We were scheduled to do our second round of MAPS this week, but very nearly weren’t able to. High winds and rain delayed us for several days causing us to start the round on the 23 instead of the 20. This didn’t mean we got bonus days off, rather it meant some days getting caught up on office work and doing vegetation surveys at the Observatory.
Several years ago we catalogued, in great detail, the vegetation in each of the netlanes at the LSLBO; the purpose was to try to determine if changes in vegetation height/maturity were affecting the number and diversity of birds captured. When the Observatory was created, the area was all riparian growth – lots of short, shrubby willow peppered with aspen and poplar saplings. Over our 23 year history the vegetation has matured and now the area is a mature mixed-wood forest. Habitat strongly affects bird abundances and considering our goal is to monitor bird population trends, it is important that we account for all the different factors that potentially alter bird numbers year-to-year. The biggest problem we faced was that no one had assessed the vegetation when the netlanes were first established in 1994. Luckily we had some pictures from various years and were able to ‘create’ historic vegetation surveys. Doing regular vegetation surveys is now a part of our mandate to ensure that we can account for habitat change in our standardized data.
Netlane 1 in 1996 and 2011
The other thing we did this week was more point counts. Last week I explained a lot about the technique and purpose of point counts and mentioned we had done 100 points around the Provincial Park to determine the presence/absence of Canada Warbler. This week we moved into town. Rather than doing targeted counts looking for a specific species, these counts were simply designed to determine the diversity and abundance of birds in town. Urban point counts are becoming increasingly common as researchers want to know how birds are faring in the face of ever-increasing urbanization. What we did was simple: we created a grid six by seven points and then just superimposed it over a map of the town; then we went and visited all 42 points and conducted a ten minute count recording all the birds seen and heard.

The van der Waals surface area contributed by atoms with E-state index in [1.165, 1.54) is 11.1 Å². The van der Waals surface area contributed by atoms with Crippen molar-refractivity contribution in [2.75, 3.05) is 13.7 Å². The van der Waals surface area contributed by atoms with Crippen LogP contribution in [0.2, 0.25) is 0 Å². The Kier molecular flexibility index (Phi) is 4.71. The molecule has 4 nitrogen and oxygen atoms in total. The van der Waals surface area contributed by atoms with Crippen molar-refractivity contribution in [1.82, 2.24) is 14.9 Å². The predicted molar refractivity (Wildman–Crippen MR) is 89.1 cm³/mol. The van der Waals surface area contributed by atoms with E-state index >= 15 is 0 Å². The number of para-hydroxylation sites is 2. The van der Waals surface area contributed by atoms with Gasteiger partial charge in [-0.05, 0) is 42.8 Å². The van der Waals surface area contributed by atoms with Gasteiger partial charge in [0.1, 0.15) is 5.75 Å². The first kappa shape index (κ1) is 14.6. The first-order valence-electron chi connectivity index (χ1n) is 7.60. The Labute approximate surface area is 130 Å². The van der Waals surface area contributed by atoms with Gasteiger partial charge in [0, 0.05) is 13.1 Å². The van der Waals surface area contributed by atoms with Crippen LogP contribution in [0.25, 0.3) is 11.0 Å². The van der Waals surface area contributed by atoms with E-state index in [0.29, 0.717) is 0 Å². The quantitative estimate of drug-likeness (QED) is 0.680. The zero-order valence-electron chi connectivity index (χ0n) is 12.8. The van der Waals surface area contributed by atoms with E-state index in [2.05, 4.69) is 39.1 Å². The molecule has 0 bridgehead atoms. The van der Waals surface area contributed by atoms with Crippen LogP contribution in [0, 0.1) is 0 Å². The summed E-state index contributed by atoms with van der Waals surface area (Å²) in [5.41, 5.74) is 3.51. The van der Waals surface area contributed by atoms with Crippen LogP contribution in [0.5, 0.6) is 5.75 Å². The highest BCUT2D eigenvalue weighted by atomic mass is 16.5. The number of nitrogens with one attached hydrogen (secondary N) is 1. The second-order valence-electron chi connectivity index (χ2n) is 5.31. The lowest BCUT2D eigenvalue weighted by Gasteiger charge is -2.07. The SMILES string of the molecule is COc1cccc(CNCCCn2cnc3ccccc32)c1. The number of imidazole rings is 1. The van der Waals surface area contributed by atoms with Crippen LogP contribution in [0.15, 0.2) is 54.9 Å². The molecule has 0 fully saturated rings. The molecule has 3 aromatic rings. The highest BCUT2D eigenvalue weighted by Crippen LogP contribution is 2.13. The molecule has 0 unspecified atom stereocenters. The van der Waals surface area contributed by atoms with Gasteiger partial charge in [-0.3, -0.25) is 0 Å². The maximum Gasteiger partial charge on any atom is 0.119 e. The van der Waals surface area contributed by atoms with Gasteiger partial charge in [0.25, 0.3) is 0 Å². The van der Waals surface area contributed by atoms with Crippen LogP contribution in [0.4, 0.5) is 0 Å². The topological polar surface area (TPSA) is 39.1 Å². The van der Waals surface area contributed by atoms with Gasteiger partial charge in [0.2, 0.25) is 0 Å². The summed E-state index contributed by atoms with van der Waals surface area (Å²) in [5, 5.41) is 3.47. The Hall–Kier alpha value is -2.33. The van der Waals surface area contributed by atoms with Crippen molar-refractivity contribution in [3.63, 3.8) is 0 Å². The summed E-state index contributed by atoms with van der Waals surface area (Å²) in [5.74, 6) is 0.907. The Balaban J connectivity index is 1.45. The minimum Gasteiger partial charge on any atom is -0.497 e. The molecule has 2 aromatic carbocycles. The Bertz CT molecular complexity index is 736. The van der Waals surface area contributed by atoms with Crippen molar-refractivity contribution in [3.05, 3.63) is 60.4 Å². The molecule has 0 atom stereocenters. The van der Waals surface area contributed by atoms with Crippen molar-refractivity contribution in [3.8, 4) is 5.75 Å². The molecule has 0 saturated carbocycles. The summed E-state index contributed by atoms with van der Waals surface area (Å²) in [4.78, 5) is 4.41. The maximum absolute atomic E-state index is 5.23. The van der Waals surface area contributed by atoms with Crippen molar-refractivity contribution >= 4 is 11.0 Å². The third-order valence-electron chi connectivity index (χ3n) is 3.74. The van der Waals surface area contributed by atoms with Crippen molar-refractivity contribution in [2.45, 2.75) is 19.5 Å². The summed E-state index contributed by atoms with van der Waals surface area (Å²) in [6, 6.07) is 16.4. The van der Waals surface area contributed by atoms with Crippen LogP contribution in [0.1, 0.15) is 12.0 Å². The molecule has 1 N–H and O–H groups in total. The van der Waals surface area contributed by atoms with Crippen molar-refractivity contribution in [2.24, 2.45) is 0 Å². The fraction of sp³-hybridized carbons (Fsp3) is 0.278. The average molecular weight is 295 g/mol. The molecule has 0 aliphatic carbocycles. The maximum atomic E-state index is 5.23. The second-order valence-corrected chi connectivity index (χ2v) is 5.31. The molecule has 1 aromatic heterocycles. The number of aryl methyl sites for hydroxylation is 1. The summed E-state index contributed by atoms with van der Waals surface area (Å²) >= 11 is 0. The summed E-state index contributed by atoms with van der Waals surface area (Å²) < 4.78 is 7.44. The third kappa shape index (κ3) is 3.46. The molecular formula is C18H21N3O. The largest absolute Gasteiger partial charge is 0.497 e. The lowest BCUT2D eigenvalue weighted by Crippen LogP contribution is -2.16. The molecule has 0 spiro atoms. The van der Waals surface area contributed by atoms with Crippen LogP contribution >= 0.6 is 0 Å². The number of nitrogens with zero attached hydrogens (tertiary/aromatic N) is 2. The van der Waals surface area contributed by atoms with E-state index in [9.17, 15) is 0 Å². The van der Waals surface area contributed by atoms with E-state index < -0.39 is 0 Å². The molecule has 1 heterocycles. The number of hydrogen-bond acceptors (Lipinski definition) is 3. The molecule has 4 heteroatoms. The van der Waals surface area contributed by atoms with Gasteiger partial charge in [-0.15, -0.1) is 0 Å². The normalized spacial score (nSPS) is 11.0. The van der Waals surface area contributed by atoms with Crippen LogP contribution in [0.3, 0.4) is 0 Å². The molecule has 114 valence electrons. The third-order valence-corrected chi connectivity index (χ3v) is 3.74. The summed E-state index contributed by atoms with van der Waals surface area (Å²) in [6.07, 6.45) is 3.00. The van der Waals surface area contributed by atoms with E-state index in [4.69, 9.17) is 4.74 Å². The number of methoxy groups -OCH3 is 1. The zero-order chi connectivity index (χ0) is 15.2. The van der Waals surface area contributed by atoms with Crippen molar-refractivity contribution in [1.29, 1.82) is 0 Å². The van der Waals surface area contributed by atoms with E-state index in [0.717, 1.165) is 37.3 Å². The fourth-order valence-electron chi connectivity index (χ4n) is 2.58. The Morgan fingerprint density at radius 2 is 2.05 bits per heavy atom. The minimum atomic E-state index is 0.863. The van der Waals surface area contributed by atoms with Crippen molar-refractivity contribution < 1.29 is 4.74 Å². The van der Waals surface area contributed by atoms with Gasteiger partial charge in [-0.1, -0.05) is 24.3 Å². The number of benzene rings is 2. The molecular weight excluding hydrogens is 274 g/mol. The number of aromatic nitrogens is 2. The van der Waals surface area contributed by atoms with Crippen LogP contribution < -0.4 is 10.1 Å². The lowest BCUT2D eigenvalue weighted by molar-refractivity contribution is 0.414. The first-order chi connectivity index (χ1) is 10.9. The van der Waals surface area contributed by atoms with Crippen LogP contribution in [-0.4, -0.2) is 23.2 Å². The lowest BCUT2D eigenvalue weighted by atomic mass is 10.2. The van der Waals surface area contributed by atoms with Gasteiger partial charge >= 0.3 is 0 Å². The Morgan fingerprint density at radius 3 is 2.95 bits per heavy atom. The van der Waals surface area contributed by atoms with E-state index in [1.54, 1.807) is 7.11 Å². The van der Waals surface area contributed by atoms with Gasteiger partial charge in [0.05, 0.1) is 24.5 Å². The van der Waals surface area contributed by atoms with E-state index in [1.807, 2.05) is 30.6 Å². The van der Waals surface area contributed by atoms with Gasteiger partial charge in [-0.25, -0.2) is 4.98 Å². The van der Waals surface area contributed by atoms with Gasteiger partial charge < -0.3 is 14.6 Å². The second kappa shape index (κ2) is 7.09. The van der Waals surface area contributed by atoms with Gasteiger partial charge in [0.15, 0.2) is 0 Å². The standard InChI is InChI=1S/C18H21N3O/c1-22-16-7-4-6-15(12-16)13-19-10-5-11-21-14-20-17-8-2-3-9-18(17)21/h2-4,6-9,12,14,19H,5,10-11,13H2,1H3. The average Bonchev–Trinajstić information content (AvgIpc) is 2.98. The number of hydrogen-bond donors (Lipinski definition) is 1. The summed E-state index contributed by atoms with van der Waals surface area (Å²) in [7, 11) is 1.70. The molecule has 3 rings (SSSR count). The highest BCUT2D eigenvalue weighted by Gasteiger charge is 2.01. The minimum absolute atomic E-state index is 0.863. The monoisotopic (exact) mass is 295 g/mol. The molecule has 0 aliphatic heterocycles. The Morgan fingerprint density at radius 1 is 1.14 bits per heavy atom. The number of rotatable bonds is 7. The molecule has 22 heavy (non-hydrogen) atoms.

I have to say, I was pleasantly surprised by the results. Over 600 individual birds of 50 species were recorded. All six of the sparrow species that breed around here were detected as well as most of our breeding warbler species, including a Canada warbler in the Bear Trails. Three of the four vireo species were found as well which I found particularly surprising… But what were the most common species in town? Franklin’s gull took the top by virtue of a few 50+ flocks. Other commonly encountered species were: American crow, chipping sparrow, tree swallow, myrtle warbler, yellow warbler, American robin, pine siskin, and house sparrow. These results were yet another reason I encourage everyone to get outside and get birding! Even in town you will be amazed at what you find.